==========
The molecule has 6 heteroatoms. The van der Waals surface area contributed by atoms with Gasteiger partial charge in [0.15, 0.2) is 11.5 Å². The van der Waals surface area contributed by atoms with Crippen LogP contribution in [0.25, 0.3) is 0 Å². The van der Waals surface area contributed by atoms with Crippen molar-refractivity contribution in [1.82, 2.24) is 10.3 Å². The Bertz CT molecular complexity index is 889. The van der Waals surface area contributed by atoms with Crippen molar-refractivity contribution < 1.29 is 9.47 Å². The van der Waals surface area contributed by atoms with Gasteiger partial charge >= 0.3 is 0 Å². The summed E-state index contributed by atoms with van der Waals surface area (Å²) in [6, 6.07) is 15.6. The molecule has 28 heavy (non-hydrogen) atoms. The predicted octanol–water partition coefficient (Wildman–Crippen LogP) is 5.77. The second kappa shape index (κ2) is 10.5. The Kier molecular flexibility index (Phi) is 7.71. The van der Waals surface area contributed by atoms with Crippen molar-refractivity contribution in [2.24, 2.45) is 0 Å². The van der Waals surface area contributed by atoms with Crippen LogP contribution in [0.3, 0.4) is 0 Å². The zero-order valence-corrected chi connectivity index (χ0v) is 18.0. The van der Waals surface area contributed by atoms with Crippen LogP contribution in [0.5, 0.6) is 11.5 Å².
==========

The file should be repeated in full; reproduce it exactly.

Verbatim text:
The molecule has 6 heteroatoms. The van der Waals surface area contributed by atoms with Gasteiger partial charge in [0.15, 0.2) is 11.5 Å². The van der Waals surface area contributed by atoms with Crippen LogP contribution in [0.25, 0.3) is 0 Å². The van der Waals surface area contributed by atoms with Crippen molar-refractivity contribution in [1.82, 2.24) is 10.3 Å². The Bertz CT molecular complexity index is 889. The van der Waals surface area contributed by atoms with Crippen molar-refractivity contribution < 1.29 is 9.47 Å². The van der Waals surface area contributed by atoms with Gasteiger partial charge >= 0.3 is 0 Å². The summed E-state index contributed by atoms with van der Waals surface area (Å²) in [6, 6.07) is 15.6. The molecule has 28 heavy (non-hydrogen) atoms. The predicted octanol–water partition coefficient (Wildman–Crippen LogP) is 5.77. The second kappa shape index (κ2) is 10.5. The Kier molecular flexibility index (Phi) is 7.71. The van der Waals surface area contributed by atoms with Crippen molar-refractivity contribution in [2.24, 2.45) is 0 Å². The van der Waals surface area contributed by atoms with Crippen LogP contribution in [0.3, 0.4) is 0 Å². The zero-order valence-corrected chi connectivity index (χ0v) is 18.0. The van der Waals surface area contributed by atoms with Crippen LogP contribution in [0.5, 0.6) is 11.5 Å².